Enterprise IT is on the verge of a revolution, adopting hyper-scale and cloud methodologies such as Micro-services, DevOps and Cloud-Native. As you might expect the immediate reaction is to try and apply the same infrastructure, practices and vendor solutions to the new world, but many solutions and practices are becoming irrelevant, SAN/VSAN and NAS among others.
Read my previous blog post for background on Cloud-Native, or this nice post from an eBay expert.
In the new paradigms we develop software the way cloud vendors do:
- We assume everything can break
- Services need to be elastic
- Features are constantly added in an agile way
- There is no notion of downtime
The way to achieve this nirvana is to use small stateless, elastic and versioned micro-services deployed in lightweight VMs or Docker containers. When we need to scale we add more micro-service instances. When we need to upgrade, DevOps guys replace the micro-service version on the fly and declare its dependencies. If things break the overall service is not interrupted. The data and state of the application services are stored in a set of “persistent” services (Which will be elaborated on later), and those have unique attributes such as Atomicity, Concurrency, Elasticity, etc. specifically targeting the new model.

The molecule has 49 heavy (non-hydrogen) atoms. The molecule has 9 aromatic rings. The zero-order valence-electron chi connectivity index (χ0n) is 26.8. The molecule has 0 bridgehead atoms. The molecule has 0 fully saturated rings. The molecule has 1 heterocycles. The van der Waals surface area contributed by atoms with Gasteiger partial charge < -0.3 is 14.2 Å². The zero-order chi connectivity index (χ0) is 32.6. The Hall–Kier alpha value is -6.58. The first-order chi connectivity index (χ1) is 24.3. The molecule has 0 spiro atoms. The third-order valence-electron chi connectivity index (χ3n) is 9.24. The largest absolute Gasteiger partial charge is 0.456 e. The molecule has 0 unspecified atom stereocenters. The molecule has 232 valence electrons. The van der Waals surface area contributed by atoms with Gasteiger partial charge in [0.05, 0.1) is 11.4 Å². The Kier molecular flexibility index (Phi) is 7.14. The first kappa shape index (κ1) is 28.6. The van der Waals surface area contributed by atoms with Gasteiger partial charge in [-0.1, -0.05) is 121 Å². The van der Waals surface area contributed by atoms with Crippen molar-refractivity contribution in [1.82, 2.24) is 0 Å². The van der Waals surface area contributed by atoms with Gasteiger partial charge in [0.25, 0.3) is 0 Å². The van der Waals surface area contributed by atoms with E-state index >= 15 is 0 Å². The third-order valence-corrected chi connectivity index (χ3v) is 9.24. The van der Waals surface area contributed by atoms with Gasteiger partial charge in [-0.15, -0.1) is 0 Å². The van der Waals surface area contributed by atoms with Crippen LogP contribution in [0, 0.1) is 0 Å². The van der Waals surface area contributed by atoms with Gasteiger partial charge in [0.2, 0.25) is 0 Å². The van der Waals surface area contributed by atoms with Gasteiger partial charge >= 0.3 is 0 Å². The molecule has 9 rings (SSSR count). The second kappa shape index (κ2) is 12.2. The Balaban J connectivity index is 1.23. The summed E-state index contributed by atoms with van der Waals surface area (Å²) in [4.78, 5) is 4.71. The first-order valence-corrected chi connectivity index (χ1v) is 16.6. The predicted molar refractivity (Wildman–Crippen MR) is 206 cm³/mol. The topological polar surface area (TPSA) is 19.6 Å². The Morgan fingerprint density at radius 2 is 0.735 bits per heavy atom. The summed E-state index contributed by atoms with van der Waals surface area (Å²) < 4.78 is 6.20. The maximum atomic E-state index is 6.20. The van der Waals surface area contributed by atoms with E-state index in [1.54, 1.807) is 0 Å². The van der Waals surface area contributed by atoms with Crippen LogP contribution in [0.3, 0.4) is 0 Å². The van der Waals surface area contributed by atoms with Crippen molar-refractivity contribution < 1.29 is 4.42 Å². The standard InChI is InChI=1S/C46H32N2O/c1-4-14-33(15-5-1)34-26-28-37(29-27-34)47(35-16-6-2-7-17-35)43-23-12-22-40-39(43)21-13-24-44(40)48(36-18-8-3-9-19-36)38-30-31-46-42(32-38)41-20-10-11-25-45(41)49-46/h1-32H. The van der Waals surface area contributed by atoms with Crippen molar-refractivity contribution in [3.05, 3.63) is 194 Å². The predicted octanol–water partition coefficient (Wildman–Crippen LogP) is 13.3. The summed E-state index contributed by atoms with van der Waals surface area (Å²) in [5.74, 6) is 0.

If we contrast this new model with current Enterprise IT: Today, application state is stored in Virtual Disks. This means we have to have complex and labor intensive provisioning tools to build it, snapshot, and backup. Storage updates are not atomic so we invented “consistent snapshot” which doesn’t always work. We don’t distinguish between shared OS/application files and data, so we must dedup all the overlap. Today the storage layer is not aware of the data semantics, so we deploy complex caching solutions, or just go for expensive All-Flash or In-Memory solution – why be bothered with app specific performance tuning?